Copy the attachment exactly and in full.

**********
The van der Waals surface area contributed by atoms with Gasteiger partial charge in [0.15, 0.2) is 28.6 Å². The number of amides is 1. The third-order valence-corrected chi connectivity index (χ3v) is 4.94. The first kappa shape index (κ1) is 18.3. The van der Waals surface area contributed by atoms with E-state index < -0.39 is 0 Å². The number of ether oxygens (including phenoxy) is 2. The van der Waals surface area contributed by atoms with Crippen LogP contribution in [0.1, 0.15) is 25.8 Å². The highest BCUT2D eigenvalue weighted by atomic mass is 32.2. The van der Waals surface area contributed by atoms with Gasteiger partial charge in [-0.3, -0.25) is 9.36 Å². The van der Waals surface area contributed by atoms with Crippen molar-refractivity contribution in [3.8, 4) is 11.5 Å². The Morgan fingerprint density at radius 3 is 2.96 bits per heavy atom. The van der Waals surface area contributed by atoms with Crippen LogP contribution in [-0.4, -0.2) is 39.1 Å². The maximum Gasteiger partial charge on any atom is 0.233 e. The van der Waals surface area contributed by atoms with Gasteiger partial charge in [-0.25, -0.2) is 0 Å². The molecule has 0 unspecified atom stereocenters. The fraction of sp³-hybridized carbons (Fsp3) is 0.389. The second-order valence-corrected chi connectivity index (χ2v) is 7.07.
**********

The van der Waals surface area contributed by atoms with Gasteiger partial charge in [0.15, 0.2) is 28.6 Å². The number of amides is 1. The third-order valence-corrected chi connectivity index (χ3v) is 4.94. The first kappa shape index (κ1) is 18.3. The van der Waals surface area contributed by atoms with E-state index < -0.39 is 0 Å². The number of ether oxygens (including phenoxy) is 2. The van der Waals surface area contributed by atoms with Crippen LogP contribution in [0.1, 0.15) is 25.8 Å². The highest BCUT2D eigenvalue weighted by atomic mass is 32.2. The van der Waals surface area contributed by atoms with Gasteiger partial charge in [-0.3, -0.25) is 9.36 Å². The van der Waals surface area contributed by atoms with Crippen molar-refractivity contribution in [3.8, 4) is 11.5 Å². The Morgan fingerprint density at radius 3 is 2.96 bits per heavy atom. The van der Waals surface area contributed by atoms with Crippen LogP contribution in [-0.4, -0.2) is 39.1 Å². The maximum Gasteiger partial charge on any atom is 0.233 e. The van der Waals surface area contributed by atoms with Gasteiger partial charge in [-0.25, -0.2) is 0 Å². The molecule has 0 unspecified atom stereocenters. The fraction of sp³-hybridized carbons (Fsp3) is 0.389. The second-order valence-corrected chi connectivity index (χ2v) is 7.07.